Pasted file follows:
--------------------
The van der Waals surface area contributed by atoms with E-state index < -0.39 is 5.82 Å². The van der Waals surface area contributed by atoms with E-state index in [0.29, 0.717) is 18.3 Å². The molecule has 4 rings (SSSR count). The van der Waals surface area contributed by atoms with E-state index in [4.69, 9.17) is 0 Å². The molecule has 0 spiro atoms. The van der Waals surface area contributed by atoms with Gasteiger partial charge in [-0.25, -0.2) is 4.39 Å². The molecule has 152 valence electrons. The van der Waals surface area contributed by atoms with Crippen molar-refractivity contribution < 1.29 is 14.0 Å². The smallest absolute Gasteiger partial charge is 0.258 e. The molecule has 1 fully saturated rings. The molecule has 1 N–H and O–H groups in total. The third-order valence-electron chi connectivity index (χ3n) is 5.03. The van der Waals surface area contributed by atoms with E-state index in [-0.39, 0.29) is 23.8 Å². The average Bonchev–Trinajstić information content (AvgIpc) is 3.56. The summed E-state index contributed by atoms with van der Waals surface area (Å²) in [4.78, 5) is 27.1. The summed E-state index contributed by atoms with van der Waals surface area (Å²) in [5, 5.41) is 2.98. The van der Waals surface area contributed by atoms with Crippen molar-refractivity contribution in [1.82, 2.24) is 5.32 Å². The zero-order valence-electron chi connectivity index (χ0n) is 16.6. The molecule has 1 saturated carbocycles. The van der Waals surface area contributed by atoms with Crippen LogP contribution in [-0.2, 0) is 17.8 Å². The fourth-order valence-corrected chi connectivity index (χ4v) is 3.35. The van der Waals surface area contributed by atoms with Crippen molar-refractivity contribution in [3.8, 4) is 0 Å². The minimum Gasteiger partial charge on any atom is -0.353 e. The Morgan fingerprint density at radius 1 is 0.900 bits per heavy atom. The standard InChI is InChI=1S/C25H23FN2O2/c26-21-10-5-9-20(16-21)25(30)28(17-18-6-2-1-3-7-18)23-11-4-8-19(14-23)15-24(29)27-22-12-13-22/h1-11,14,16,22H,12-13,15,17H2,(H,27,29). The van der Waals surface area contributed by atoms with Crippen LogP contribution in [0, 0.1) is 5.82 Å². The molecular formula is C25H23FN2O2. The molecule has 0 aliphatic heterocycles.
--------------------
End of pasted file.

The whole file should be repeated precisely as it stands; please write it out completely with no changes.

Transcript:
The van der Waals surface area contributed by atoms with E-state index < -0.39 is 5.82 Å². The van der Waals surface area contributed by atoms with E-state index in [0.29, 0.717) is 18.3 Å². The molecule has 4 rings (SSSR count). The van der Waals surface area contributed by atoms with E-state index in [4.69, 9.17) is 0 Å². The molecule has 0 spiro atoms. The van der Waals surface area contributed by atoms with Gasteiger partial charge in [-0.25, -0.2) is 4.39 Å². The molecule has 152 valence electrons. The van der Waals surface area contributed by atoms with Crippen molar-refractivity contribution < 1.29 is 14.0 Å². The smallest absolute Gasteiger partial charge is 0.258 e. The molecule has 1 fully saturated rings. The molecule has 1 N–H and O–H groups in total. The third-order valence-electron chi connectivity index (χ3n) is 5.03. The van der Waals surface area contributed by atoms with E-state index in [-0.39, 0.29) is 23.8 Å². The average Bonchev–Trinajstić information content (AvgIpc) is 3.56. The summed E-state index contributed by atoms with van der Waals surface area (Å²) in [4.78, 5) is 27.1. The summed E-state index contributed by atoms with van der Waals surface area (Å²) in [5, 5.41) is 2.98. The van der Waals surface area contributed by atoms with Crippen molar-refractivity contribution in [1.82, 2.24) is 5.32 Å². The zero-order valence-electron chi connectivity index (χ0n) is 16.6. The molecule has 1 saturated carbocycles. The van der Waals surface area contributed by atoms with Crippen LogP contribution in [-0.2, 0) is 17.8 Å². The fourth-order valence-corrected chi connectivity index (χ4v) is 3.35. The van der Waals surface area contributed by atoms with Crippen molar-refractivity contribution in [3.8, 4) is 0 Å². The minimum Gasteiger partial charge on any atom is -0.353 e. The Morgan fingerprint density at radius 1 is 0.900 bits per heavy atom. The standard InChI is InChI=1S/C25H23FN2O2/c26-21-10-5-9-20(16-21)25(30)28(17-18-6-2-1-3-7-18)23-11-4-8-19(14-23)15-24(29)27-22-12-13-22/h1-11,14,16,22H,12-13,15,17H2,(H,27,29). The van der Waals surface area contributed by atoms with Crippen LogP contribution in [0, 0.1) is 5.82 Å². The molecular formula is C25H23FN2O2. The molecule has 0 aliphatic heterocycles.